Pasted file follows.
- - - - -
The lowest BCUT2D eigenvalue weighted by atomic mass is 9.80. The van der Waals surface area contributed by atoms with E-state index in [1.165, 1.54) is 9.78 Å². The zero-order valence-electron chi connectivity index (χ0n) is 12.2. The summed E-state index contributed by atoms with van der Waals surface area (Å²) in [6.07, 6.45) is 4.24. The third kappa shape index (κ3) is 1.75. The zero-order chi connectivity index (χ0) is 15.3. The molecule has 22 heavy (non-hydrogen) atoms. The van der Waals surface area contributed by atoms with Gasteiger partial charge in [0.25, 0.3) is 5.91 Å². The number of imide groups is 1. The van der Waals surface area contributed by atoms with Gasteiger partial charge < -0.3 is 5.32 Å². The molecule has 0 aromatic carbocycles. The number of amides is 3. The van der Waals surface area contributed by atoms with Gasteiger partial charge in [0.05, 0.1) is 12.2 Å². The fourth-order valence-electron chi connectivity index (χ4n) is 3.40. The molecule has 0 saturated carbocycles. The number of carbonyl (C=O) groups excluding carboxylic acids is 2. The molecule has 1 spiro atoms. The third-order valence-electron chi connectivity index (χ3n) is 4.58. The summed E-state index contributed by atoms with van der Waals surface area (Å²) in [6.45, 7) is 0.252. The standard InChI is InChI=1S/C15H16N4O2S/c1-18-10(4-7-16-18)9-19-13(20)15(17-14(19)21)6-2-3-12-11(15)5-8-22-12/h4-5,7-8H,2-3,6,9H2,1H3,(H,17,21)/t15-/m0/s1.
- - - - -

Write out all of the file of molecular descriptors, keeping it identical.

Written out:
The lowest BCUT2D eigenvalue weighted by atomic mass is 9.80. The van der Waals surface area contributed by atoms with E-state index in [1.165, 1.54) is 9.78 Å². The zero-order valence-electron chi connectivity index (χ0n) is 12.2. The summed E-state index contributed by atoms with van der Waals surface area (Å²) in [6.07, 6.45) is 4.24. The third kappa shape index (κ3) is 1.75. The zero-order chi connectivity index (χ0) is 15.3. The molecule has 22 heavy (non-hydrogen) atoms. The van der Waals surface area contributed by atoms with Gasteiger partial charge in [0.25, 0.3) is 5.91 Å². The number of imide groups is 1. The van der Waals surface area contributed by atoms with Gasteiger partial charge < -0.3 is 5.32 Å². The molecule has 0 aromatic carbocycles. The number of amides is 3. The van der Waals surface area contributed by atoms with Gasteiger partial charge in [0.05, 0.1) is 12.2 Å². The fourth-order valence-electron chi connectivity index (χ4n) is 3.40. The molecule has 0 saturated carbocycles. The number of carbonyl (C=O) groups excluding carboxylic acids is 2. The molecule has 1 spiro atoms. The third-order valence-electron chi connectivity index (χ3n) is 4.58. The summed E-state index contributed by atoms with van der Waals surface area (Å²) in [6.45, 7) is 0.252. The standard InChI is InChI=1S/C15H16N4O2S/c1-18-10(4-7-16-18)9-19-13(20)15(17-14(19)21)6-2-3-12-11(15)5-8-22-12/h4-5,7-8H,2-3,6,9H2,1H3,(H,17,21)/t15-/m0/s1.